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More on Russell T Davies, from an interview in the latest Doctor Who Magazine: he reiterates his fondness for “reality television” shows like Big Brother, and compares those who do not like them to people who take a dislike to prose. This, of course, is patently a false comparison, prose being more comparable to, say, colour in television, and reality TV being more comparable to, say, “chick-lit” novels. (No offence to those who like the books in question, or, indeed, to those who avidly watch Big Brother. I may disagree with you on a matter of taste, but you have as much right to your taste as I to mine.)

I dislike reality television. I don’t find “reality” that fascinating, and if I did I would not be watching television in the first place: I’d be out watching my neighbour mowing his lawn, or an old lady crossing the road. I have any amount of reality at my disposal without having to get it from the goggle box. But of course what these shows purvey is not reality at all, but an artificially heightened illusion of reality which has all the appeal of a soap opera without the need to go to the expense of writers, actors, and all the other professional people who are employed when television has to tell a story, rather than merely passing a signal through as a colon passes used food. And that is the real reason why I despise reality TV, and why I am disappointed that RTD does not feel the same: the more of this cheap rubbish the programme makers can get away with, the fewer actual writers and actors they will feel the need to employ, the less genuine comedy and drama will be broadcast and the less likely I am to win a BAFTA. (Okay, joking about the last bit.)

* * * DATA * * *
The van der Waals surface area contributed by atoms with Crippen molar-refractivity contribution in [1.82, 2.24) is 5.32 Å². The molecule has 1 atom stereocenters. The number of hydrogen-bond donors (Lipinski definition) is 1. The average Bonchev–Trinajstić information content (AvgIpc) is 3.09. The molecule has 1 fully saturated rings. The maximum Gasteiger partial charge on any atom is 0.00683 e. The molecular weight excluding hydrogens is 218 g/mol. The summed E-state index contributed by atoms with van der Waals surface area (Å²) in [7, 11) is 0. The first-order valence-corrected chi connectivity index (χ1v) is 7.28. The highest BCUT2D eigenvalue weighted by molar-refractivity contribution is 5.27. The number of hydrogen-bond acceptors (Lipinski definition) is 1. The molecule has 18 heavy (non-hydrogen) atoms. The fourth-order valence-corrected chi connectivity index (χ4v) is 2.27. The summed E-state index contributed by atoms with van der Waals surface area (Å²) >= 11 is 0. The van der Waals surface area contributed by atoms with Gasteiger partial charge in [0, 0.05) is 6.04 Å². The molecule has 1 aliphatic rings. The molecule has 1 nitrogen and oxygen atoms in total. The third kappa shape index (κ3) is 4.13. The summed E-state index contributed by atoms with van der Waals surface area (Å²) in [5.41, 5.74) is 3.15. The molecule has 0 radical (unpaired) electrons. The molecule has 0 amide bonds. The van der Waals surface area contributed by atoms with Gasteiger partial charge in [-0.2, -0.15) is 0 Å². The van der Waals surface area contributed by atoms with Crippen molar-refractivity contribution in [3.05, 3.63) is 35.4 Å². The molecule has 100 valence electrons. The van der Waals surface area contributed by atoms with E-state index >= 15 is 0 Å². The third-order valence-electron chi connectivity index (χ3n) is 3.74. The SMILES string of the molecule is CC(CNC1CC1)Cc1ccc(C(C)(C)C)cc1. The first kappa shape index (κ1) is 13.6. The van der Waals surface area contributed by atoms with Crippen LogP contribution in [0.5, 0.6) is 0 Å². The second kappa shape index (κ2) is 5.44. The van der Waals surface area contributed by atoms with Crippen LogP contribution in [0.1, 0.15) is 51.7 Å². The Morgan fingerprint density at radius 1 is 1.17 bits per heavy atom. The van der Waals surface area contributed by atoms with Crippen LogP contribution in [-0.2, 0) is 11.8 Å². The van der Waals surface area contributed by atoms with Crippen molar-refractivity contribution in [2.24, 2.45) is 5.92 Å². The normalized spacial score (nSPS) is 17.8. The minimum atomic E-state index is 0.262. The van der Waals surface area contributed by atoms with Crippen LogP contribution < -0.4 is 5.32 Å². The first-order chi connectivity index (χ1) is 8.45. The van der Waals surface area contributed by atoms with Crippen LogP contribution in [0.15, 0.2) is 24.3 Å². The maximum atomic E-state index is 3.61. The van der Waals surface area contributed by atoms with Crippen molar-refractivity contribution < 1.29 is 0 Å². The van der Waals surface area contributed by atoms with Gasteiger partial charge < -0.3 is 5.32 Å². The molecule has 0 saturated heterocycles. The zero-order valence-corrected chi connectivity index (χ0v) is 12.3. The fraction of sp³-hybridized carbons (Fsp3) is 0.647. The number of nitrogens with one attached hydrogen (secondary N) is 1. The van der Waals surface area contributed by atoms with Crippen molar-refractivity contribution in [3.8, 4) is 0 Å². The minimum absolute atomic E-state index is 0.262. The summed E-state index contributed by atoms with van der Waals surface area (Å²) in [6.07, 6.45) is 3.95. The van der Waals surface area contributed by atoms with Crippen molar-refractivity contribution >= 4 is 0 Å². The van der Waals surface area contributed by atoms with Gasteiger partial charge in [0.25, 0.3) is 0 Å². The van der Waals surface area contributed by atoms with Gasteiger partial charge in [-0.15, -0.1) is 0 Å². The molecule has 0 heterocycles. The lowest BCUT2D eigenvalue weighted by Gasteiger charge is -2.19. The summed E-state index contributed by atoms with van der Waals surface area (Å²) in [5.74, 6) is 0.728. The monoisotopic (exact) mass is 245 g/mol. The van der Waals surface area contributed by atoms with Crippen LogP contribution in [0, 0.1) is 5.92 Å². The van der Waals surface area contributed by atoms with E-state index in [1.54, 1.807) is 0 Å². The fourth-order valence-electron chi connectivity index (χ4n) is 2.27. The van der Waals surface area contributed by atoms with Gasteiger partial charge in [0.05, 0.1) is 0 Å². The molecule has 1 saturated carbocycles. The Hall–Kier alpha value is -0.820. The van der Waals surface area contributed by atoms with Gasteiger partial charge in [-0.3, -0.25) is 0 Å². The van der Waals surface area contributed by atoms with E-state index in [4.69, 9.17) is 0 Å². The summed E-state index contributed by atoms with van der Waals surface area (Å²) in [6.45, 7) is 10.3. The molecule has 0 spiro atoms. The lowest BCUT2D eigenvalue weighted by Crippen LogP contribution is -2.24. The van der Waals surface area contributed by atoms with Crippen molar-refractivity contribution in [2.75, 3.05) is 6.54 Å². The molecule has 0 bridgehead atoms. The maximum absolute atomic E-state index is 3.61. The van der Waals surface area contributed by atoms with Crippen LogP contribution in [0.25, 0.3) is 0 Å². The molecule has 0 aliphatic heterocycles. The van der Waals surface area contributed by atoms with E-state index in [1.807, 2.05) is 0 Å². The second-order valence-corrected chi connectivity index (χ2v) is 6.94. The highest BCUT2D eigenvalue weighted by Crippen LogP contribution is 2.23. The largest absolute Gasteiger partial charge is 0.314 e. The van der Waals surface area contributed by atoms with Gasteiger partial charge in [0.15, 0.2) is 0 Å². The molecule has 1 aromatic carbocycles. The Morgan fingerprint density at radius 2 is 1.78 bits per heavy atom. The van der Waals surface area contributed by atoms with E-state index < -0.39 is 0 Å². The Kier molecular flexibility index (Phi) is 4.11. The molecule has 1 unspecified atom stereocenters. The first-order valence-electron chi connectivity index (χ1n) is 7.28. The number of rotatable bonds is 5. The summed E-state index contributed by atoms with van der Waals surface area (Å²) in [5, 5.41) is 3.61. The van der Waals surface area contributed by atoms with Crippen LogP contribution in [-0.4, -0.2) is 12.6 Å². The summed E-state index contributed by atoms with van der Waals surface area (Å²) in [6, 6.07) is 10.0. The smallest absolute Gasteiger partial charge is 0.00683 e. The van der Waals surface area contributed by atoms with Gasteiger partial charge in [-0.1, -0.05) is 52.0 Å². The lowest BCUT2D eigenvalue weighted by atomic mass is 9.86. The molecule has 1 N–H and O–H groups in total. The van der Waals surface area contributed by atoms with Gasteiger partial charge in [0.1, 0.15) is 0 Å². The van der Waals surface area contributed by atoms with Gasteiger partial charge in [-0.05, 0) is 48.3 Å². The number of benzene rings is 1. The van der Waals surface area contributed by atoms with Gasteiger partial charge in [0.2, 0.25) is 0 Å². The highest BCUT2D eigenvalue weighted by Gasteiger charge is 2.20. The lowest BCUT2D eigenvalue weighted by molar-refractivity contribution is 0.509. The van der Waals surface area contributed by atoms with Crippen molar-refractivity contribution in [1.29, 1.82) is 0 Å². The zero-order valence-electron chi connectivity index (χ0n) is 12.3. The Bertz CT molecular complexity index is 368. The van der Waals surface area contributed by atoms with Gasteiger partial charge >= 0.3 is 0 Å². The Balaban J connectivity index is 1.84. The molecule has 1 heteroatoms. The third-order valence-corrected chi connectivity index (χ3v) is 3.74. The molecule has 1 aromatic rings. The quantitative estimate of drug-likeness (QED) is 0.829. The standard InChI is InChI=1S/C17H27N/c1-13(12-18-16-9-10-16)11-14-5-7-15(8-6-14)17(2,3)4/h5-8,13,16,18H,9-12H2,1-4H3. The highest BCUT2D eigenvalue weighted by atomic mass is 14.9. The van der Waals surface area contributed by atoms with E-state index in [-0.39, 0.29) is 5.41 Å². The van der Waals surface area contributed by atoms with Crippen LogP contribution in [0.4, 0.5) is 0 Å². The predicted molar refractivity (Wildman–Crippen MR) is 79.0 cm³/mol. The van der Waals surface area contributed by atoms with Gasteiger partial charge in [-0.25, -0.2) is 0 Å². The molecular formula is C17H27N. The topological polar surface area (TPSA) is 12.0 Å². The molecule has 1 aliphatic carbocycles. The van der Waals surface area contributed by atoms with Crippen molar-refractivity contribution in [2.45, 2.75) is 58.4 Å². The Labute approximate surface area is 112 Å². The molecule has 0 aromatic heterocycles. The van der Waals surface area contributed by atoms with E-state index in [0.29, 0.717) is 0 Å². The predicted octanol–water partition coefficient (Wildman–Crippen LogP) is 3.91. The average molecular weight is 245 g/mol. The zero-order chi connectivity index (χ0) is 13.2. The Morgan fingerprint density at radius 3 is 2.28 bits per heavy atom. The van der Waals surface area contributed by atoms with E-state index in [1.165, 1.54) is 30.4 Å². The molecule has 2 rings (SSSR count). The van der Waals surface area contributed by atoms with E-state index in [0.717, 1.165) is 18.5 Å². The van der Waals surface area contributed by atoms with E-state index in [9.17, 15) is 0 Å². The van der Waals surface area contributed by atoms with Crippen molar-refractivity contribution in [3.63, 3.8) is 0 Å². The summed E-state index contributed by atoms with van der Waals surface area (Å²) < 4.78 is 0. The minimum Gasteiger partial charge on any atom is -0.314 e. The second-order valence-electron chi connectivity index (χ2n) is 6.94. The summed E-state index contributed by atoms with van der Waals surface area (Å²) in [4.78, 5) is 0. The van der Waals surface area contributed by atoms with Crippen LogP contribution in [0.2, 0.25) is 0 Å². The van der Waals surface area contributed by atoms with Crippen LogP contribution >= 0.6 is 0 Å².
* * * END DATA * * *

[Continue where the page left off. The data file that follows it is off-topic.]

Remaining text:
He also reiterates his antipathy towards stories that do not involve Earth and humans. I remember his earlier remark on the subject: “The Zogs of planet Zog are threatened by the Zog-monster—who cares?” Well, the short answer is that we do, if we are human beings with any shred of compassion and the writers and actors have done their work properly. It’s possible that he’s simply acknowledging that neither he nor any of his team is up to the job of making us care about anyone too different from us. I think he’s wrong, but that’s just me.

But it’s a worrying train of thought, if taken to its logical conclusion. Who cares about aliens, they aren’t human. Who cares about people in the far future, they aren’t born yet. Who cares about people in the far past, they’re dead. Who cares about people in Australia, or America, or France, they’re foreign. And we end up with the TARDIS anchored permanently in London, and the Doctor sitting on the counter top in Jackie’s flat eating baked beans out of a tin and listening to Rose and Jackie arguing about whose turn it is to take the bin out. There could be a selection of Jackie’s friends, played by members of the public, and viewers could vote them out week by week. Doctor Who as reality TV—the show that part of RTD would probably love to write.

Fortunately, part of RTD is also a fanboy, and hopefully it will remind him one day that one of the central themes of DW as it used to be was that the things are also people, and being different doesn’t make you unworthy of human (or Time Lord) compassion, and that maybe it’s good for people to realise that the universe doesn’t necessarily revolve around us.

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